This Tuesday’s release of Ghost Recon: Future Soldier (Xbox 360, PlayStation 3, PC) is just the start for Ubisoft. The publisher sees Ghost Recon as one of its biggest gaming properties, so the brand will get a huge push through multiple channels beyond traditional retail. Ghost Recon Commander, developed by Loot Drop for Ubisoft, will debut on Facebook shortly. And a free-to-play first-person shooter, Ghost Recon Online, debuts this summer. By creating more casual, free-to-play titles, Ubisoft hopes to widen the interest in Ghost Recon and eventually convert those players into hardcore fans.
Chris Early, vice president of digital publishing at Ubisoft, explains his company’s strategies on Facebook, how they’re coordinating all these different products, and most importantly, how they’re going to make money on these ambitious plans. Here is a transcript of our interview with Early.
Chris Early: More than a dozen. And I say that with the proud bruises that go along with that because most of those games were learning experiences for us. We’ve taken a route with Ubisoft of building our talents from within. We haven’t gone out and spent hundreds of millions of dollars buying a company or something along those lines. We’ve used our 26 studios around the world that we have; we’ve found out who’s interested in making these kinds of games. Some were interested at one point but aren’t anymore because they realize it takes a different mentality making a console game than it is making a game that’s a service, like a Facebook game should be.
Yet there are some studios that are doing it well — that like it. They’ve helped us move forward with that. It’s been a learning process for us, both from a development standpoint and from the operational side of things. I think our first big success you’d probably recognize is CSI Crime City, which came out a while ago now on Facebook. But really, it helped us recognize the power that our brands have, and what we can accomplish in the Facebook space.
I’m pleased to see now that a year and a half later, we’ve now begun coming out with our own game brands on Facebook as well. Earlier this month, last month, we came out with a new brand, Horse Haven, which is the first Ubisoft brand that was there. The first branded Ubisoft game. And with Ghost Recon Commander, we’ve got the first real gamer’s game coming out on Facebook.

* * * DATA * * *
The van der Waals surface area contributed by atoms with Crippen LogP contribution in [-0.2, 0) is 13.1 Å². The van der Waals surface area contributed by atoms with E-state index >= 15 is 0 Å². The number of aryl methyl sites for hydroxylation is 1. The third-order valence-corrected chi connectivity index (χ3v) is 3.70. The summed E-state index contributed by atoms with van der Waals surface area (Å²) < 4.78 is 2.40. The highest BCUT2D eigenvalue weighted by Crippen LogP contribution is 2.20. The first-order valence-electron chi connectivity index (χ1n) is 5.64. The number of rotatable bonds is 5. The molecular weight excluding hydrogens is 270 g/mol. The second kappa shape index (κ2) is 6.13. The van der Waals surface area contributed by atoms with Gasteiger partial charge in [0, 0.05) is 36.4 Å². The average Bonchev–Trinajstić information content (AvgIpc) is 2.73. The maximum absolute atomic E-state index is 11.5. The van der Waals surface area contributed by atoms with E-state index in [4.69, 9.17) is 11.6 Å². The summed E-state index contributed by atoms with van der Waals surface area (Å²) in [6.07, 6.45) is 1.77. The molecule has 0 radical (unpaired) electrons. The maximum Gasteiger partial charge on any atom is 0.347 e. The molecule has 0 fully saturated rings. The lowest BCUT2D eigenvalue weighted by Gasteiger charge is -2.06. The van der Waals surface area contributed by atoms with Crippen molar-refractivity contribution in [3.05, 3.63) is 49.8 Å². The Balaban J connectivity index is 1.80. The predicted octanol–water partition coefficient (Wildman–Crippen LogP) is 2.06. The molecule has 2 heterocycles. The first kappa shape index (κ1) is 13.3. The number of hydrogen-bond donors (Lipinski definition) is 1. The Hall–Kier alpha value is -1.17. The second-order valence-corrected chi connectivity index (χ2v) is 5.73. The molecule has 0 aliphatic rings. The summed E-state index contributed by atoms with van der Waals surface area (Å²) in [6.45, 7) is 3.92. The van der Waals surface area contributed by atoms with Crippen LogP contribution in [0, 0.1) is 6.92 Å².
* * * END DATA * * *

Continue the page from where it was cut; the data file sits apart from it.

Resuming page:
GamesBeat: And Assassin’s Creed for Facebook: How do you look back on that?
Early: So we didn’t brand that on Facebook. We did Project Legacy, which is what you’re referring to, on Facebook, which was something of an experiment for us — to see if it would work. At the time, everyone was telling us that gamers don’t play on Facebook. Right? I didn’t believe that because I look at myself as a gamer and I look at my friends and people like that. I thought people were there, and that’s what we found out — that tons of people actually connected from Assassin’s Creed Brotherhood [the console/PC game] to Project Legacy. But it was such an experiment for us — we didn’t even brand the Facebook game with the Assassin’s Creed brand.
GamesBeat: So Ghost Recon, then: What does that represent for you guys now as far as progress or lessons?
Early: Well, it represents a tremendous amount of progress for us because it’s the validation point. We came from the Assassin’s Creed, Project Legacy, and CSI Crime City, and so forth. Moving forward, this is a big brand. Ghost Recon is one of the top five brands that Ubisoft has. It’s breaking the mold a little bit of what you can do on the Facebook platform. We didn’t with this franchise go after a match-three version of Ghost Recon or a bubble-popping version of Ghost Recon. We’ve already got that.
We actually set out, purposefully, to make a gamer’s game. And then tying that across to the other Ghost Recon games helps reinforce the main gaming side of things. We want to have a gamer who’s interested in the Ghost Recon franchise have a place to play, a screen to play on, wherever they happen to be. That’s why I’m interested in this. With this game, too, in a few months, we’ll also be coming out on mobile. And so whether you’re at your desk at work or at your desk at home or on your console or on your phone, you’ll have a place to play Ghost Recon.
GamesBeat: And so the purpose of the game, too, is sort of to stand alone and make money by itself, or is it feeding users into Future Soldier? What are the different purposes of a Facebook game?
Early: We look at it — at every game in the companion gaming strategy — as its own stand-alone game and its own stand-alone business venture. We are planning that Ghost Recon Commander is a profitable game on its own, that entertains players all on its own, and you never have to play another Ghost Recon game, and you’ll have a great experience playing Ghost Recon Commander. From a business standpoint, this game will stand up and be profitable on its own.
Now, we also, as you know, have a number of ties to the other Ghost Recon games. So I think in some cases that will encourage people to try the other games or encourage players of other games to go play Ghost Recon Commander. I know from my standpoint in the past when I’ve seen this advantage in other games. I’m a gamer. I’m going to take advantage of whatever I can; I’m going to play to get that advantage. And so I think there will be some crossover play — some cross-pollination between the different versions of Ghost Recon. I think probably that may happen even more with Ghost Recon Online, where you can earn some things — some of the symbols that you would ordinarily have to pay for in that game. You can earn them by playing Ghost Recon Commander for free. So we do hope that fans of the franchise now have a variety of places to go. The basic premise is to entertain Ghost Recon fans and be stand-alone games and stand-alone businesses.